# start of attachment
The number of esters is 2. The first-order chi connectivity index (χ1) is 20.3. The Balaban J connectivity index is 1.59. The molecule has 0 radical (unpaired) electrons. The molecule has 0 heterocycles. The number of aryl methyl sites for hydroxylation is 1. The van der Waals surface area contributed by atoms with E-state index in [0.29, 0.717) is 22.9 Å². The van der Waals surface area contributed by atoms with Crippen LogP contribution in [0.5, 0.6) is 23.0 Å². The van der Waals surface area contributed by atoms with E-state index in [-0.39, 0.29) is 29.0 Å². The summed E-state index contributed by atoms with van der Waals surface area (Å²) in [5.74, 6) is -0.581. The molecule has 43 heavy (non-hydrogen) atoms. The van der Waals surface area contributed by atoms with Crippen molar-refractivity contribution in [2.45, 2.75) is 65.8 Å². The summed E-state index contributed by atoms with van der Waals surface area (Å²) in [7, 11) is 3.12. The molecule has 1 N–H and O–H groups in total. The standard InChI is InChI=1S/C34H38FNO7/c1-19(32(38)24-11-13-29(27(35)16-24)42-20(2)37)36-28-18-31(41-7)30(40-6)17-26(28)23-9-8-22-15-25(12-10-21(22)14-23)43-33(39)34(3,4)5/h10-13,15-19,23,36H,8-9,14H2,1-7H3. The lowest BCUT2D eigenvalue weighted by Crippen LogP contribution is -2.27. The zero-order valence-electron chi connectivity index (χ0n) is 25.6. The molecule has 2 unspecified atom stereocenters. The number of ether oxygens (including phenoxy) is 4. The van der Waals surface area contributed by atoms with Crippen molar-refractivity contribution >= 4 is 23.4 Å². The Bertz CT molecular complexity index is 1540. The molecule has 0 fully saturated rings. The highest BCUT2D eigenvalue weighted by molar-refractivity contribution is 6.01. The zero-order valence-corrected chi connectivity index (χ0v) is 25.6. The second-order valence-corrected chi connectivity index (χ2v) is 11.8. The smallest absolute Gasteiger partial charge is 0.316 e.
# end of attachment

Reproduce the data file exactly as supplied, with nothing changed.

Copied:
The number of esters is 2. The first-order chi connectivity index (χ1) is 20.3. The Balaban J connectivity index is 1.59. The molecule has 0 radical (unpaired) electrons. The molecule has 0 heterocycles. The number of aryl methyl sites for hydroxylation is 1. The van der Waals surface area contributed by atoms with E-state index in [0.29, 0.717) is 22.9 Å². The van der Waals surface area contributed by atoms with Crippen LogP contribution in [0.5, 0.6) is 23.0 Å². The van der Waals surface area contributed by atoms with E-state index in [-0.39, 0.29) is 29.0 Å². The summed E-state index contributed by atoms with van der Waals surface area (Å²) in [5.74, 6) is -0.581. The molecule has 43 heavy (non-hydrogen) atoms. The van der Waals surface area contributed by atoms with Crippen molar-refractivity contribution in [2.45, 2.75) is 65.8 Å². The summed E-state index contributed by atoms with van der Waals surface area (Å²) in [7, 11) is 3.12. The molecule has 1 N–H and O–H groups in total. The standard InChI is InChI=1S/C34H38FNO7/c1-19(32(38)24-11-13-29(27(35)16-24)42-20(2)37)36-28-18-31(41-7)30(40-6)17-26(28)23-9-8-22-15-25(12-10-21(22)14-23)43-33(39)34(3,4)5/h10-13,15-19,23,36H,8-9,14H2,1-7H3. The lowest BCUT2D eigenvalue weighted by Crippen LogP contribution is -2.27. The zero-order valence-electron chi connectivity index (χ0n) is 25.6. The molecule has 2 unspecified atom stereocenters. The number of ether oxygens (including phenoxy) is 4. The van der Waals surface area contributed by atoms with Crippen molar-refractivity contribution >= 4 is 23.4 Å². The Bertz CT molecular complexity index is 1540. The molecule has 0 fully saturated rings. The highest BCUT2D eigenvalue weighted by molar-refractivity contribution is 6.01. The zero-order valence-corrected chi connectivity index (χ0v) is 25.6. The second-order valence-corrected chi connectivity index (χ2v) is 11.8. The smallest absolute Gasteiger partial charge is 0.316 e.